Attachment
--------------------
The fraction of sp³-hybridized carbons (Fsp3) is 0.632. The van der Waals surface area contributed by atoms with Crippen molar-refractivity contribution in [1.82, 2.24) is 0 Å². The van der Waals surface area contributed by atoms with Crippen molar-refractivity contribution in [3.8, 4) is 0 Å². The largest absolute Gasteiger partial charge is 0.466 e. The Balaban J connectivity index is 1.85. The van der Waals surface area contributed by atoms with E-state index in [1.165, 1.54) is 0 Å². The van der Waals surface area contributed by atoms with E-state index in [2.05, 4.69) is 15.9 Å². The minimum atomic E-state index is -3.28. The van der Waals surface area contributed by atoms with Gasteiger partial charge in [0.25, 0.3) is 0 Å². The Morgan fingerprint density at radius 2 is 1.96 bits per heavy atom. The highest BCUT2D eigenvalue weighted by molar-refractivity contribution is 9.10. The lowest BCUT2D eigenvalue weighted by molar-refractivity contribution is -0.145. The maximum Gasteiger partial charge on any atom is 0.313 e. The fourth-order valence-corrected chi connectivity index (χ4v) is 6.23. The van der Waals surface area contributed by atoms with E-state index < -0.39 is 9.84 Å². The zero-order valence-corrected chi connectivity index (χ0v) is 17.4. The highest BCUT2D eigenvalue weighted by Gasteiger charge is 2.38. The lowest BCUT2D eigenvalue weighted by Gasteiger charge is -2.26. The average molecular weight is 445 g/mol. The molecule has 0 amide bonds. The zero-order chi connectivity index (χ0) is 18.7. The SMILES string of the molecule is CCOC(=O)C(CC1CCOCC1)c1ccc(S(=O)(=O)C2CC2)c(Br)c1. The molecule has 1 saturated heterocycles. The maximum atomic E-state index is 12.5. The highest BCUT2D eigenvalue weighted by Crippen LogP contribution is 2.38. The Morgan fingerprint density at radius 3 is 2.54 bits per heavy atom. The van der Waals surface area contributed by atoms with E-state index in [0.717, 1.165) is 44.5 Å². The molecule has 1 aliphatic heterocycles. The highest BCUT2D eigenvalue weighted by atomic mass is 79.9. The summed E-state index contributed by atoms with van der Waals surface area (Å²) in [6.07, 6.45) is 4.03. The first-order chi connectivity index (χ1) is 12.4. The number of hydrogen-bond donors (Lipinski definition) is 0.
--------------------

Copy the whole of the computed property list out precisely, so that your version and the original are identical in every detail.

The fraction of sp³-hybridized carbons (Fsp3) is 0.632. The van der Waals surface area contributed by atoms with Crippen molar-refractivity contribution in [1.82, 2.24) is 0 Å². The van der Waals surface area contributed by atoms with Crippen molar-refractivity contribution in [3.8, 4) is 0 Å². The largest absolute Gasteiger partial charge is 0.466 e. The Balaban J connectivity index is 1.85. The van der Waals surface area contributed by atoms with E-state index in [1.165, 1.54) is 0 Å². The van der Waals surface area contributed by atoms with E-state index in [2.05, 4.69) is 15.9 Å². The minimum atomic E-state index is -3.28. The van der Waals surface area contributed by atoms with Gasteiger partial charge in [0.25, 0.3) is 0 Å². The Morgan fingerprint density at radius 2 is 1.96 bits per heavy atom. The highest BCUT2D eigenvalue weighted by molar-refractivity contribution is 9.10. The lowest BCUT2D eigenvalue weighted by molar-refractivity contribution is -0.145. The maximum Gasteiger partial charge on any atom is 0.313 e. The fourth-order valence-corrected chi connectivity index (χ4v) is 6.23. The van der Waals surface area contributed by atoms with E-state index < -0.39 is 9.84 Å². The zero-order valence-corrected chi connectivity index (χ0v) is 17.4. The highest BCUT2D eigenvalue weighted by Gasteiger charge is 2.38. The lowest BCUT2D eigenvalue weighted by Gasteiger charge is -2.26. The average molecular weight is 445 g/mol. The molecule has 0 amide bonds. The zero-order chi connectivity index (χ0) is 18.7. The SMILES string of the molecule is CCOC(=O)C(CC1CCOCC1)c1ccc(S(=O)(=O)C2CC2)c(Br)c1. The molecule has 1 saturated heterocycles. The maximum atomic E-state index is 12.5. The highest BCUT2D eigenvalue weighted by Crippen LogP contribution is 2.38. The Morgan fingerprint density at radius 3 is 2.54 bits per heavy atom. The van der Waals surface area contributed by atoms with E-state index in [0.717, 1.165) is 44.5 Å². The molecule has 1 aliphatic heterocycles. The highest BCUT2D eigenvalue weighted by atomic mass is 79.9. The summed E-state index contributed by atoms with van der Waals surface area (Å²) in [6.07, 6.45) is 4.03. The first-order chi connectivity index (χ1) is 12.4. The number of hydrogen-bond donors (Lipinski definition) is 0.